Decisions that come out of these situations are often no more practical or thoughtful then the decisions that were already made (or fell into?). It’s at this point where I raise the question about abortion. A decision that rarely receives the reasoned thinking that is necessary for a better outcome. 

The Ground Rule

The debate about abortion revolves around two issues. First is whether the fetus is part of the mother’s body and the second is whether liberals or conservatives are more compassionate.

I share a particular view but I’m not going to vilify the other side. Links I’ve included (which are not mine) will present both sides of the discussion (not a debate). Also I believe both sides have sincere convictions.

But on such an important issue it requires us to have an informed opinion of our own. What friends or family say is insufficient for creating any kind of public discourse.

Truth or Fiction

When the woman says it’s my body is she correct? Here are two different articles with obviously contradicting opinions. Can you see any fallacies in either point of view?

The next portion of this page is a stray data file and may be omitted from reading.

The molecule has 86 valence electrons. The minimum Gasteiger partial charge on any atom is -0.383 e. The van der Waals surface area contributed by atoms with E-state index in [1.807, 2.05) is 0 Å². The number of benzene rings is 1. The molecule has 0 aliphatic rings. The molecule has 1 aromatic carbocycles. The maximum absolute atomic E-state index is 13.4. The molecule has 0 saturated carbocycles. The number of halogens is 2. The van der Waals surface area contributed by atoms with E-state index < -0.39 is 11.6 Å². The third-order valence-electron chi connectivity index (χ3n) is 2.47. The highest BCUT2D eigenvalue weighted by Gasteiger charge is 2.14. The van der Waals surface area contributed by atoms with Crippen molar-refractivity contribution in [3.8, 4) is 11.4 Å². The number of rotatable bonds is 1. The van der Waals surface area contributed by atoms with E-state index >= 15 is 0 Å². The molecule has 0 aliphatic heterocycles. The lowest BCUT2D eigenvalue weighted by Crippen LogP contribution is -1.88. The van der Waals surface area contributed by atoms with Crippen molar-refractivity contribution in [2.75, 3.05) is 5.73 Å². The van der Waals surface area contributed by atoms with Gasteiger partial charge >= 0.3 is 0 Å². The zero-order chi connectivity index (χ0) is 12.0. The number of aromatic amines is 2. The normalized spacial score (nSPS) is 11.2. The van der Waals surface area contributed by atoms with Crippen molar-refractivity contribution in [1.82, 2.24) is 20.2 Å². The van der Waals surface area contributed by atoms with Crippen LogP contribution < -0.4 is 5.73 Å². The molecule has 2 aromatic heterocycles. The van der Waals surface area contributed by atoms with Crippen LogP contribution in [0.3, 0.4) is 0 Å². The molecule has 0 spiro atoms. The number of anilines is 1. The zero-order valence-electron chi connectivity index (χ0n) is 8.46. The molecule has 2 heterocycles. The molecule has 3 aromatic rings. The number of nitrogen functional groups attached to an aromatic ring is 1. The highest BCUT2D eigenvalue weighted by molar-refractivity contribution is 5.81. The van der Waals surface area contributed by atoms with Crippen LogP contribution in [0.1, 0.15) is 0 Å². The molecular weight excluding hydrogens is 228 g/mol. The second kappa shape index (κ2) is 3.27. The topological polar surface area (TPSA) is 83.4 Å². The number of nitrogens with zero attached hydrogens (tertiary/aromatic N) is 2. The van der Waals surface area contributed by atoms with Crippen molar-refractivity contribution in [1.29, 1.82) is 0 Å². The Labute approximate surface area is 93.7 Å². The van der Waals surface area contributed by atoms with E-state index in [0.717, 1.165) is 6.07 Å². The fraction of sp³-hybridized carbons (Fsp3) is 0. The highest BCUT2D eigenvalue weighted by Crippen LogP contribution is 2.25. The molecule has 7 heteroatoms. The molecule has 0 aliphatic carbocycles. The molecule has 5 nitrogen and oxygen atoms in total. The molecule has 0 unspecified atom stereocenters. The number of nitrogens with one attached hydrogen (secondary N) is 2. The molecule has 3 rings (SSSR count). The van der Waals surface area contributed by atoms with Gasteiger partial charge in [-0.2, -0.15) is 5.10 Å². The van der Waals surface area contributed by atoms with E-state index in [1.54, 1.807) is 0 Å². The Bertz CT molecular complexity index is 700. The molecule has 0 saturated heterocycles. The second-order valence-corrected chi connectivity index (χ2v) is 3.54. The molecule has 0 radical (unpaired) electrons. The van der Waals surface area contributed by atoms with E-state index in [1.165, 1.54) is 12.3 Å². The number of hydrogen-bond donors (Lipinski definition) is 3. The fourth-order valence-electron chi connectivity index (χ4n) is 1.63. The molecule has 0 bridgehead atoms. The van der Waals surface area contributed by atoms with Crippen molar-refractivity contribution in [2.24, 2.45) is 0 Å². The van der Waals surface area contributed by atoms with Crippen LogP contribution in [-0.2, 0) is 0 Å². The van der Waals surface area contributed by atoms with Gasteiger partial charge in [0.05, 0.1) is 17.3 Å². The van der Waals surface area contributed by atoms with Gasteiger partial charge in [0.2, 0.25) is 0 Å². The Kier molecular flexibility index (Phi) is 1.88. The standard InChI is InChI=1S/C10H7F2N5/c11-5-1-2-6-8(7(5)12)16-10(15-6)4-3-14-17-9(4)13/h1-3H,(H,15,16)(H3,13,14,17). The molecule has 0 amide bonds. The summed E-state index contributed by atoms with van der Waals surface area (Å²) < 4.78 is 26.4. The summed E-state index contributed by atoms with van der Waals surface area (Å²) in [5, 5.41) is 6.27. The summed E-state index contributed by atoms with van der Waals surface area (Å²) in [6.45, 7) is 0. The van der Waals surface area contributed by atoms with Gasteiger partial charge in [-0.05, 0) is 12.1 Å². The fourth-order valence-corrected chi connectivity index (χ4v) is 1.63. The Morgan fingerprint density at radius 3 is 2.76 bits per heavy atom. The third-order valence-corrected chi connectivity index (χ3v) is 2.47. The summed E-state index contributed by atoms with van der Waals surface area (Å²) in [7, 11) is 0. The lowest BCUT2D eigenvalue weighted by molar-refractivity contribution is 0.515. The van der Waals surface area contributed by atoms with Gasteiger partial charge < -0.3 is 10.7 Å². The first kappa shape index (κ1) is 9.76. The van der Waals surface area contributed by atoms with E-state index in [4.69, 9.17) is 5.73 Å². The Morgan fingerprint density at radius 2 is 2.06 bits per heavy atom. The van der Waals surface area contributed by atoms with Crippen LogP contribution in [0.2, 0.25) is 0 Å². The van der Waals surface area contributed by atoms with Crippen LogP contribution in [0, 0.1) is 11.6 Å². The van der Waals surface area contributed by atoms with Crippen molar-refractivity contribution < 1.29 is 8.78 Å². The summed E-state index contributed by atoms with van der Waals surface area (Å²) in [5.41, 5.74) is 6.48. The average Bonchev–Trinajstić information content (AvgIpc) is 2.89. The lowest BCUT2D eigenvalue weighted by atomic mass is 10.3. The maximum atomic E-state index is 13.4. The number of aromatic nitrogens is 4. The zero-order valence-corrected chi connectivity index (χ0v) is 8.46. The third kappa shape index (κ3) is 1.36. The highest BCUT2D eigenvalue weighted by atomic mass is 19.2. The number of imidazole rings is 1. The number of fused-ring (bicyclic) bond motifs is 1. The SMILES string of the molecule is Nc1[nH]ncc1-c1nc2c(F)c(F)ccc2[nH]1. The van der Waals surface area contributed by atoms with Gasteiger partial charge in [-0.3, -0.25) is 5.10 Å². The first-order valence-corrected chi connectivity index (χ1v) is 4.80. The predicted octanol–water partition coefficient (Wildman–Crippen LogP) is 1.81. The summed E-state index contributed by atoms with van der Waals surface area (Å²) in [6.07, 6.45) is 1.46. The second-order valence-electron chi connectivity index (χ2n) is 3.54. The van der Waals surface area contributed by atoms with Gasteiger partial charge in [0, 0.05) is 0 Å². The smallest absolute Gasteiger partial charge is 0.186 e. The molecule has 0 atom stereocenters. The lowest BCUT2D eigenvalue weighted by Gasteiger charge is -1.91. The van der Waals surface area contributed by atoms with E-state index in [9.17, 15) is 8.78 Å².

When the embryo implants in the lining of the uterus, it emits chemical substances which weaken the woman’s immune system within the uterus so that this tiny “foreign” body is not rejected by the woman’s body. Were this tiny embryo simply “part of the woman’s body” there would be no need to locally disable the woman’s immune system.

Noam Chomsky, the most cited academic in the world, said that an unborn baby is “an organ” and a part of the mother’s “own body” during a recent guest lecture at an Irish college. “There is a current debate regarding a woman’s right to control her own body”

Opposing Views

You can see I’ve put the issue of compassion outside of Democratic or Republican politics.
Lowen, Linda. “Key Arguments From Both Sides of the Abortion Debate.” ThoughtCo, Jan. 23, 2020,

I couldn’t resist using the picture below since it shows pro-choice and pro-life protestors intermixed. I think this must before President Trump. We’re too divided and caustic today for a scene like this to ever occur.

Protesters at Entrance to Abortion Clinic